CC Image Courtesy of Antony Antony
Vigilante Intervention in Syria
by Jordan Manalastas*
Whenever the American military marches toward foreign soil, a popular slogan finds its way through bathroom stalls and bumper stickers; it says, roughly, “Bombing for peace is like [expletive] for virginity.” The simile is deceptively clever, not least because the soundest way to produce new virgins has always involved the French baiser. But while the logic unravels the more deeply one plumbs, there is something dubious about pursuing a cause by doing its polar opposite.
This dissonance is doubly apt when describing the United States’ recent threat to launch missile strikes against Syria to punish its government for using chemical weapons against its people. If the Obama Administration makes good on its word, it would assume not just the task of brokering peace with bombs, but also the unwieldy mantle of upholding international law by breaking it.
As Michael Dorf has suggested, it is possible (if problematic) that the Administration’s threat was merely leverage used to settle things diplomatically. And it is possible (if cynical) that the Administration’s stalwart stance toward chemical weapons is simply a precocious case of realpolitik. However, given the President’s lip service to the importance of international norms, his threat begs further inquiry. For while the use of chemical weapons in violation of international law rightly earned the rebuke of the world community, the aggressive use of force against another state—“the supreme international crime”—is hardly less illegal.
There are two ways to resolve this apparent paradox and thereby craft a coherent explanation of how a U.S. attack could fit into international law.
First, the use of force may be an extra-legal measure to compensate for where the law comes up short. The U.N. Charter, binding upon the United States, prohibits force except in self-defense or when authorized by the U.N. Security Council; given the near certainty of a Russian Security Council veto, and President Obama’s own admission of “the absence of a direct or imminent threat,” a lawful attack seems doubtful. Yet the international order is far too frail to be bound legalistically to its own norms. According to this explanation, when an existential threat besets the international system—as when an autocratic dictator feels free to gas his own people and perhaps inspire other tyrants along the way—nations may seek remedy beyond the limits of law. This story is not new. John Locke invoked a similar principle when he wrote of prerogative power: the executive’s “power to act according to discretion for the public good, without the prescription of law, and sometimes even against it.” It is not unthinkable that our President—whose view on due process for drone targets is, if not unconstitutional, certainly questionable—would entertain such a fancy. Indeed, if his detractors are to be believed, the President’s track record does not err on the side of legalism.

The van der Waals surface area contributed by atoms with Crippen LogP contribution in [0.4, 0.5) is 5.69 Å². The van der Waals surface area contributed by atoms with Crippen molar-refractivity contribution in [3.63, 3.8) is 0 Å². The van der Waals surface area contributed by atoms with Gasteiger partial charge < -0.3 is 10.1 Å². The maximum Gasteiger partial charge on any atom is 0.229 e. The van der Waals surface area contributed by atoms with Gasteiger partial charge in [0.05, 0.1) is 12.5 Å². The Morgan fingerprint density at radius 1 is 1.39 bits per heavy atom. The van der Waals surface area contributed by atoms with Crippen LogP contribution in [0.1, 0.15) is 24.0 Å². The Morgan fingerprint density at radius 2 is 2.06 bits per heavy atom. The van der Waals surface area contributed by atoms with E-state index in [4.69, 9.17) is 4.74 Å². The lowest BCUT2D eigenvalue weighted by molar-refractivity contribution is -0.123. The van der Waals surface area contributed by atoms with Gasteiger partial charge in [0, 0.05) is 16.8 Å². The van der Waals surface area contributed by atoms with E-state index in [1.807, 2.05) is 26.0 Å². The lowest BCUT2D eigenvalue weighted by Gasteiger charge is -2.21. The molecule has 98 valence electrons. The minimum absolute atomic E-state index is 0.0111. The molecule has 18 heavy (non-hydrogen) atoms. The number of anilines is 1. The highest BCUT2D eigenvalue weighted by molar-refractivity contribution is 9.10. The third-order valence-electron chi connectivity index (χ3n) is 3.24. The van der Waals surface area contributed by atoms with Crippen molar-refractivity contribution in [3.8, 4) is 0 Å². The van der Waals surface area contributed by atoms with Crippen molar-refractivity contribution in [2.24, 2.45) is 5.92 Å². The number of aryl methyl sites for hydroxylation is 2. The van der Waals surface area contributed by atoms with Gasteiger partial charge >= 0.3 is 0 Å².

And yet, when the President speaks of possessing “the authority to order military strikes,” he does not seem quite so vigilante. One is reminded instantly of Richard Nixon, who infamously said that “[w]hen the President does it, that means that it is not illegal.” Nixon saw himself in a long and storied tradition of presidential doublespeak harking back to Abraham Lincoln, who once wrote, “I felt that measures, otherwise unconstitutional, might become lawful, by becoming indispensable to the preservation of the [C]onstitution, through the preservation of the nation.”
The second explanation, then, is that the international legal order, like Lincoln’s hard-wrought Union, must indulge some quasi-legal safety valve. Here, that legal gray area is the province of customary international law, which the International Court of Justice unhelpfully defines as “a general practice accepted as law.” Within this narrow, indeterminate sliver, the United States may try actively to create a customary norm permitting force in such a case as when the international order is disrupted, or when humanitarianism demands it. Of course, no such norm exists, despite the United Kingdom’s best attempts to say it does. But with the 1999 NATO bombing of Kosovo as precedent, the United States seems at least poised to insist on the existence of such a norm. After all, breaches of international law may, by the acquiescence of other states, result in new customary law.